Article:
While we're on the matter of graph construction, let's take a look at our tutorial class. On your sheet of paper, you should have a list of names - these are people for which you knew their name prior to coming to class.

As we iterate over the class, I would like you to holler out your name, your nationality, and in a very slow fashion, the names of the people who you knew in the class.

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## You may choose to join me in this endeavor together.

ptG = nx.DiGraph() #ptG stands for PyCon Tutorial Graph.

# Add in nodes and edges
ptG.add_node('', nationality='') # (my own TextExpander shortcut is ;addnode)
ptG.add_edge('', '') # (my own TextExpander shortcut is ;addedge)

# We are now going to draw the network using a hive plot, grouping the nodes by the top two nationality groups, and 'others'
# for the third group.

nodes = dict()
nodes['group1'] = [] #list comprehension here
nodes['group2'] = [] #list comprehension here
nodes['group3'] = [] #list comprehension here

edges = dict()
edges['group1'] = [] #list comprehension here

nodes_cmap = dict()
nodes_cmap['group1'] = 'blue'
nodes_cmap['group2'] = 'green'
nodes_cmap['group3'] = 'black'

edges_cmap = dict()
edges_['group1'] = 'black'

from hiveplot import HivePlot
h = HivePlot(nodes, edges, nodes_cmap, edges_cmap)
# h.set_minor_angle(np.pi / 32) #optional

Coding Patterns

These are some recommended coding patterns when doing network analysis using NetworkX, which stem from my roughly two years of experience with the package.

Iterating using List Comprehensions

I would recommend that you use the following for compactness:

[d['attr'] for n, d in G.nodes(data=True)]

And if the node is unimportant, you can do:

[d['attr'] for _, d in G.nodes(data=True)]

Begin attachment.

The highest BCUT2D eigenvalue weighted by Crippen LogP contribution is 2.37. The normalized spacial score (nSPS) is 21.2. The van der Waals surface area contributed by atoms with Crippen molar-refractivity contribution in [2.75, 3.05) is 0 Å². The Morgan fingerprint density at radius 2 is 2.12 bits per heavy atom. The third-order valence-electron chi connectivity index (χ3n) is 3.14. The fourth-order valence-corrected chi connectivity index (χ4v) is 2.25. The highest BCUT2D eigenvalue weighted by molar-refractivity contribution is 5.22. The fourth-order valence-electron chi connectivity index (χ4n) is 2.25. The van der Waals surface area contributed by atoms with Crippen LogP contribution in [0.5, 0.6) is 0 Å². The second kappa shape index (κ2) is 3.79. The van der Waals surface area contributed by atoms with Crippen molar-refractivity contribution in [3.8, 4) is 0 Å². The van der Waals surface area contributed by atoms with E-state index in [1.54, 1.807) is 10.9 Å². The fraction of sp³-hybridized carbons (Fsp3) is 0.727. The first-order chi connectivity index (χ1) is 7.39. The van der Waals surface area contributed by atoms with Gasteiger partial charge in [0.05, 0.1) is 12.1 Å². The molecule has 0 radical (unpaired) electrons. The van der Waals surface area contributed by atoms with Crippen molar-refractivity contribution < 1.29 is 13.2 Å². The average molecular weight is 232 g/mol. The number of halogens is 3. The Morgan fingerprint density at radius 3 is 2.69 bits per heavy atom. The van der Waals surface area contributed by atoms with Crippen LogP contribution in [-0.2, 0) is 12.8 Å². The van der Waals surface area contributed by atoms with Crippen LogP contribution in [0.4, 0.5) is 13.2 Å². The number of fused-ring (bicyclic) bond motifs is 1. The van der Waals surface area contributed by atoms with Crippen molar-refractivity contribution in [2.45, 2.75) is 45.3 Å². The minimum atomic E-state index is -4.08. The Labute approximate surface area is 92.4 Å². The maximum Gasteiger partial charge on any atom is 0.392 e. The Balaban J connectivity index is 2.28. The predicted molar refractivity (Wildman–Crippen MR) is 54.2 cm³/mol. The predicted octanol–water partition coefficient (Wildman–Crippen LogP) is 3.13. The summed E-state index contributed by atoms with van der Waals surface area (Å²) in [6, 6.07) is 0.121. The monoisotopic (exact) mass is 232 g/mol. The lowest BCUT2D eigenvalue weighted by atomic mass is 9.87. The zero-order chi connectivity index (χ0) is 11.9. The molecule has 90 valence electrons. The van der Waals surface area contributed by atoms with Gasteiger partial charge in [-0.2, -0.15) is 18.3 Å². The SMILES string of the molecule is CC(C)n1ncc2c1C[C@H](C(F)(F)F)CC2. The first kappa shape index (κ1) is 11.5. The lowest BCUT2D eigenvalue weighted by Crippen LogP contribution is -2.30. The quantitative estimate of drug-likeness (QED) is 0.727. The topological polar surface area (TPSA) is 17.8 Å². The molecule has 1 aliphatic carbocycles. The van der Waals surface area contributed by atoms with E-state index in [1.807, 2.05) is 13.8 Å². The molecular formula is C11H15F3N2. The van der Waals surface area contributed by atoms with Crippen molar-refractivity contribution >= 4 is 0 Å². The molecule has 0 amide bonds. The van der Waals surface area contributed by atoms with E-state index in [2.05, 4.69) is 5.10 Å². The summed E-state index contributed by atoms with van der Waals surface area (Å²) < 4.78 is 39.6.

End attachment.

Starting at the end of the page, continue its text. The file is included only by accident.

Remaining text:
Iterating over Edges using List Comprehensions

A similar pattern can be used for edges:

[n2 for n1, n2, d in G.edges(data=True)]


[n2 for _, n2, d in G.edges(data=True)]

If the graph you are constructing is a directed graph, with a "source" and "sink" available, then I would recommend the following pattern:

[(sc, sk) for sc, sk, d in G.edges(data=True)]


[d['attr'] for sc, sk, d in G.edges(data=True)]

Drawing Graphs

As illustrated above, we can draw graphs using the nx.draw() function. The most popular format for drawing graphs is the node-link diagram.

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If the network is small enough to visualize, and the node labels are small enough to fit in a circle, then you can use the with_labels=True argument.

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nx.draw(G, with_labels=True)

However, note that if the number of nodes in the graph gets really large, node-link diagrams can begin to look like massive hairballs. This is undesirable for graph visualization.

Instead, we can use a matrix to represent them. The nodes are on the x- and y- axes, and a filled square represent an edge between the nodes. This is done by using the nx.to_numpy_matrix(G) function.

We then use matplotlib's pcolor(numpy_array) function to plot. Because pcolor cannot take in numpy matrices, we will cast the matrix as an array of arrays, and then get pcolor to plot it.

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matrix = nx.to_numpy_matrix(G)

plt.axes().set_aspect('equal') # set aspect ratio equal to get a square visualization
plt.xlim(min(G.nodes()), max(G.nodes())) # set x and y limits to the number of nodes present.
plt.ylim(min(G.nodes()), max(G.nodes()))
plt.title('Adjacency Matrix')

Let's try another visualization, the Circos plot. We can order the nodes in the Circos plot according to the node ID, but any other ordering is possible as well. Edges are drawn between two nodes.

Credit goes to Justin Zabilansky (MIT) for the implementation.

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from circos import CircosPlot

fig = plt.figure(figsize=(6,6))
ax = fig.add_subplot(111)

nodes = sorted(G.nodes())
edges = G.edges()

c = CircosPlot(nodes, edges, radius=10, ax=ax)

It's pretty obvious in this visualization that there are nodes, such as node 5 and 18, that are not connected to any other node via an edge. There are other nodes, like node number 19, which is highly connected to other nodes.